And yet by the middle of the first viewing all of my warning bells are going off. Are there some good thoughts in here? Absolutely. Are most women too hard on themselves? Sure. As a man, can I make blanket statements about women without being labeled a sexist? Probably not. But the point stands: while there's a ton of good in this ad that will be helpful for a lot of women, it doesn't change the fact that this is an ad. A brilliant ad, a clever ad, a well-produced ad, but still an ad. Dove isn't running a charity, here, they're trying to sell more soap.

How much money per second do you think Dove spent on this ad? The typical Super Bowl ad is, what, 100k per second? More? How much do you think they spent for a 180-second video? Do you think Dove execs think this was a good investment? If you ran a beauty supply company, how much would you pay to have women forward the following quote to each other while crying about it?
I should be more grateful of my natural beauty. It impacts the choices and the friends that we make, the jobs we apply for, how we treat our children, it impacts everything. It couldn't be more critical to our happiness.
I'll let others deconstruct the ad itself... notice the use of word clusters: "thin" and "pretty" with "happy," "fat" with "sad," etc. At $100,000 per second, there's not an unintentional word in there. I'm not particularly anti-corporate, so it doesn't bother me that the same company that sells women-empowering Dove soap also sells a soap brand for guys: the extremely progressive and women-empowering Axe. I'm not even stressed about the fact that about 10 seconds of the ad is devoted to women who aren't blond Caucasians. Gotta work the FPLM magic somehow. I just want to point out the thesis of the ad: beauty couldn't be more critical to our happiness.

I know that I can be cynical. I'm not necessarily proud of it. But when I see something like this, I can't help but ask "What does the author want to be true?" and "Should I believe that?"  It's shocking how frequently the second answer is "No."

Thursday, April 18, 2013

Jesus and the Pharisees and Moralistic Therapeutic Deism

Now there's a mouthful.

'Jesus' photo (c) 2007, tonystl - license: http://creativecommons.org/licenses/by-nd/2.0/

I wouldn't say that I'm a terribly fearful person. I rarely make choices based on fear; in fact I would frequently do well to have a little more fear. But one fear I've had over the past year or so, in the background of my mind, is the fear of ending up a Pharisee. Especially as I've watched some of the Christian debate in the public sphere, I've asked myself both "What would Jesus do?" (and I mean that as non-trivially as possible) but also "What would the Pharisees do?" I don't want to be a Pharisee.

I've been listening to the New Testament in 2013, and it's been fascinating. These people seriously got Jesus' goat. Last week, we covered this on our reading plan:
You study the Scriptures diligently because you think that in them you have eternal life. These are the very Scriptures that testify about me, yet you refuse to come to me to have life.
I read that, and I thought "Please God, do not let that be what you say about me. I don't want to be that guy." But over the past six months or so, I've also been spending some brainpower on America's national religion: Moralistic therapeutic deism, or MTD for short. According to El Wik:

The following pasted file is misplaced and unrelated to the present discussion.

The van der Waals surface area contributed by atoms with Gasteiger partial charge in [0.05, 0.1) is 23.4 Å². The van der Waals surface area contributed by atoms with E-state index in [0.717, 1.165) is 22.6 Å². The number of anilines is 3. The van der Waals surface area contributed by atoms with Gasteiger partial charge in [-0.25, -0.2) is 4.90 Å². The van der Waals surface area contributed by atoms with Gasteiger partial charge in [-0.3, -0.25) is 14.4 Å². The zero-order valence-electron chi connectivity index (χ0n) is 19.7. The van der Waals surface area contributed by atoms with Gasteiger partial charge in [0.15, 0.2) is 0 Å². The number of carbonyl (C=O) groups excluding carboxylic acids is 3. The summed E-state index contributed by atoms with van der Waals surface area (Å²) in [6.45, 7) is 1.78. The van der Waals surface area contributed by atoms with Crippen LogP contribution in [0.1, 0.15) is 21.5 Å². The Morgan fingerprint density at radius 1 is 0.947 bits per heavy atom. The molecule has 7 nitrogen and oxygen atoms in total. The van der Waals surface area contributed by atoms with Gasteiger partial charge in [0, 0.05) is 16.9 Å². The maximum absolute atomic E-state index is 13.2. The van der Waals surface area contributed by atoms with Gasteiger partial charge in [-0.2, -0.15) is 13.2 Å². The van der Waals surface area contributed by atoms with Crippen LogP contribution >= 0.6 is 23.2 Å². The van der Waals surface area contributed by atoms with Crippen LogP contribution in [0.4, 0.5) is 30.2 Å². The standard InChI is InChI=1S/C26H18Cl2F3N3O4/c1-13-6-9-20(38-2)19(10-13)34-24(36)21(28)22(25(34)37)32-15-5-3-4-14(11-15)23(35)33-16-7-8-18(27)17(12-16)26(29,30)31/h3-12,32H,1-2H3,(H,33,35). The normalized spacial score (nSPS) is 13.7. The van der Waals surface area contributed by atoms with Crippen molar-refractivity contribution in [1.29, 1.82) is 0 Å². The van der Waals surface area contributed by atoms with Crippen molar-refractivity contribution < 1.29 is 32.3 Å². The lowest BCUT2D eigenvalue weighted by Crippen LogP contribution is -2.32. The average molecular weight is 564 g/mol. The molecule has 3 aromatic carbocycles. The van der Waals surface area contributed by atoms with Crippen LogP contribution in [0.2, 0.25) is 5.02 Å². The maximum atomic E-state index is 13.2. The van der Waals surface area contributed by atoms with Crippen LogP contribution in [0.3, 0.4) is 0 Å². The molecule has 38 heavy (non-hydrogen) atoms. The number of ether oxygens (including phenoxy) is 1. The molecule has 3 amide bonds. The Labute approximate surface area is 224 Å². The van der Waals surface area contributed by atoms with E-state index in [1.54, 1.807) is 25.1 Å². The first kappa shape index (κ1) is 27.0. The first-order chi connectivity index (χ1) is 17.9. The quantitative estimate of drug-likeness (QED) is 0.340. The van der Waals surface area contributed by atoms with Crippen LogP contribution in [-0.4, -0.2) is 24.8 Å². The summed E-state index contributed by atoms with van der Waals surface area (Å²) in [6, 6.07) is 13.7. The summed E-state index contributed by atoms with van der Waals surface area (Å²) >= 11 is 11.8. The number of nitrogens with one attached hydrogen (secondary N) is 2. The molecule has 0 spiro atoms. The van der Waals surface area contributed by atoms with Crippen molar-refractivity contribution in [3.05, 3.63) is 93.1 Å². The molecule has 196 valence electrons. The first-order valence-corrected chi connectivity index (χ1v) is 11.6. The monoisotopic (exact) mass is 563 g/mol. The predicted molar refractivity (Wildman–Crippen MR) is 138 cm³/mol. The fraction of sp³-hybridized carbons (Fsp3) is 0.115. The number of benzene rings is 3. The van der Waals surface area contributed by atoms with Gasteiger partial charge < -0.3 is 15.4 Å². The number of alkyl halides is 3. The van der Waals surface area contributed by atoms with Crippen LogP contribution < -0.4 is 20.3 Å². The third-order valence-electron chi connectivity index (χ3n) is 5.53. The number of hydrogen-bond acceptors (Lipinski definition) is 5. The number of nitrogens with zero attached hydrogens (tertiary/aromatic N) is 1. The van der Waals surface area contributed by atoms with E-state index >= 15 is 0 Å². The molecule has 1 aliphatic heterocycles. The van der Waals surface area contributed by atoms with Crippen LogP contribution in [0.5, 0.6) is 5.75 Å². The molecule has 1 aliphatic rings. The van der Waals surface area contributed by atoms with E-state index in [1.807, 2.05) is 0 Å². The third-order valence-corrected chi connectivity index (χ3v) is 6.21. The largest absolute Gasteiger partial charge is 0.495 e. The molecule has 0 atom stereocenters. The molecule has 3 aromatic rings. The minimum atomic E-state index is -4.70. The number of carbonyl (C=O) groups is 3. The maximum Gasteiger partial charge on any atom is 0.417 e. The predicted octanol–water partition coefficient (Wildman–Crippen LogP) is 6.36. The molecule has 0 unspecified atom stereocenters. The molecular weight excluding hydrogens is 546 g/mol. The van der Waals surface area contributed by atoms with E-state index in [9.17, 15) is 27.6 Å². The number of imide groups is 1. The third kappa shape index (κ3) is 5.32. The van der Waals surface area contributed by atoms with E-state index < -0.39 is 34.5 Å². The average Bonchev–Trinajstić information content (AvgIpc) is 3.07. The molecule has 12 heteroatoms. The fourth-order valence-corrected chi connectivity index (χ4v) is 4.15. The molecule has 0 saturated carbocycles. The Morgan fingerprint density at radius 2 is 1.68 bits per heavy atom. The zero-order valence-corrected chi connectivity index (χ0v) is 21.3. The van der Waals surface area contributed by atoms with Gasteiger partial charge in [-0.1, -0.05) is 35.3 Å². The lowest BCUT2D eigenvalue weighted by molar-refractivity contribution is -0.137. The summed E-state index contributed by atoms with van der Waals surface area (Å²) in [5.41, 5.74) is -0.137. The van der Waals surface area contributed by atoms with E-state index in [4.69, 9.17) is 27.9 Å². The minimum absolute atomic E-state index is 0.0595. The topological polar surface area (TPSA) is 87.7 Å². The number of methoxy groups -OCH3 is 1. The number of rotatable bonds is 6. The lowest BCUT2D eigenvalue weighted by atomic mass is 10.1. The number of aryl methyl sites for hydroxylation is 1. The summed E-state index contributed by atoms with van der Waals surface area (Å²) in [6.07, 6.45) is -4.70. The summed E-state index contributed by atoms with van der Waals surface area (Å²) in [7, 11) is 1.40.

Moralistic therapeutic deism ... is used to describe common religious beliefs among American youth.
  • A god exists who created and ordered the world and watches over human life on earth.
  • God wants people to be good, nice, and fair to each other, as taught in the Bible and by most world religions.
  • The central goal of life is to be happy and to feel good about oneself.
  • God does not need to be particularly involved in one's life except when God is needed to resolve a problem.
  • Good people go to heaven when they die.
It's not hard to imagine where this comes from: it's taught in churches all the time. People pick MTD up out of the air in America... it's not just teenagers that believe this. Over 90% of Americans believe in God, but the vast majority of them believe in this. It's not Fosterism (yet), but we're getting there. People are into Jesus because he sounds like this.

Except that he doesn't. He doesn't at all. Perhaps the most shocking thing for me, as I've been listening to the Gospels again, is how much of what Jesus says goes expressly against MTD. To the extent that such a belief system is compatible with Christianity, it's at the fringes. To the extent that these five ideas are true, it's as incidental to the core things that Jesus taught about himself.

And so the takeaway for me, as I've been watching the myself and the church over the past few months, is that I need to beware MTD just as much as I need to beware "Pharisee-ism." Both sides are equally seductive, and equally dangerous. I need to live in the constant tension between John 5:39-40 and  an equally terrifying verse: Malachi 2:17.
You have wearied the Lord with your words. 
“How have we wearied him?” you ask. 
By saying, “All who do evil are good in the eyes of the Lord, and he is pleased with them” or “Where is the God of justice?”
Don't be that guy.